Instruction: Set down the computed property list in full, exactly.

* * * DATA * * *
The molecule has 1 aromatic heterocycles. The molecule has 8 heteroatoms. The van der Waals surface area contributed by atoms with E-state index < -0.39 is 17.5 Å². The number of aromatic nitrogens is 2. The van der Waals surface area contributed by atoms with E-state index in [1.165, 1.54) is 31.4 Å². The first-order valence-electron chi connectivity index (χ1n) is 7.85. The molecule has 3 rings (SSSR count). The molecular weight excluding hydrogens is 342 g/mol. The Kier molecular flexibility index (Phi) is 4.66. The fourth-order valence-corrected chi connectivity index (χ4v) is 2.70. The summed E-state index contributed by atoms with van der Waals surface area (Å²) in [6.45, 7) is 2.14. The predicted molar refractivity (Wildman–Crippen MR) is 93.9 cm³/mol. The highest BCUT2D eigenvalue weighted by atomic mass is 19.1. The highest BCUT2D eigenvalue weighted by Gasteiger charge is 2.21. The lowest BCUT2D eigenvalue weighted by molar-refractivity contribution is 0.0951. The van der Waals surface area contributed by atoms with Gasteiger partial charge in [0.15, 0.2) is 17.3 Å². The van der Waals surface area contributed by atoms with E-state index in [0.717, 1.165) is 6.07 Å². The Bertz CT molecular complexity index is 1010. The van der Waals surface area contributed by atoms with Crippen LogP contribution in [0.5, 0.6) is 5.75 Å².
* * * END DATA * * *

The molecule has 1 aromatic heterocycles. The molecule has 8 heteroatoms. The van der Waals surface area contributed by atoms with E-state index < -0.39 is 17.5 Å². The number of aromatic nitrogens is 2. The van der Waals surface area contributed by atoms with E-state index in [1.165, 1.54) is 31.4 Å². The first-order valence-electron chi connectivity index (χ1n) is 7.85. The molecule has 3 rings (SSSR count). The molecular weight excluding hydrogens is 342 g/mol. The Kier molecular flexibility index (Phi) is 4.66. The fourth-order valence-corrected chi connectivity index (χ4v) is 2.70. The summed E-state index contributed by atoms with van der Waals surface area (Å²) in [6.45, 7) is 2.14. The predicted molar refractivity (Wildman–Crippen MR) is 93.9 cm³/mol. The highest BCUT2D eigenvalue weighted by atomic mass is 19.1. The highest BCUT2D eigenvalue weighted by Gasteiger charge is 2.21. The lowest BCUT2D eigenvalue weighted by molar-refractivity contribution is 0.0951. The van der Waals surface area contributed by atoms with Gasteiger partial charge in [0.15, 0.2) is 17.3 Å². The van der Waals surface area contributed by atoms with E-state index in [0.717, 1.165) is 6.07 Å². The Bertz CT molecular complexity index is 1010. The van der Waals surface area contributed by atoms with Crippen LogP contribution in [0.5, 0.6) is 5.75 Å².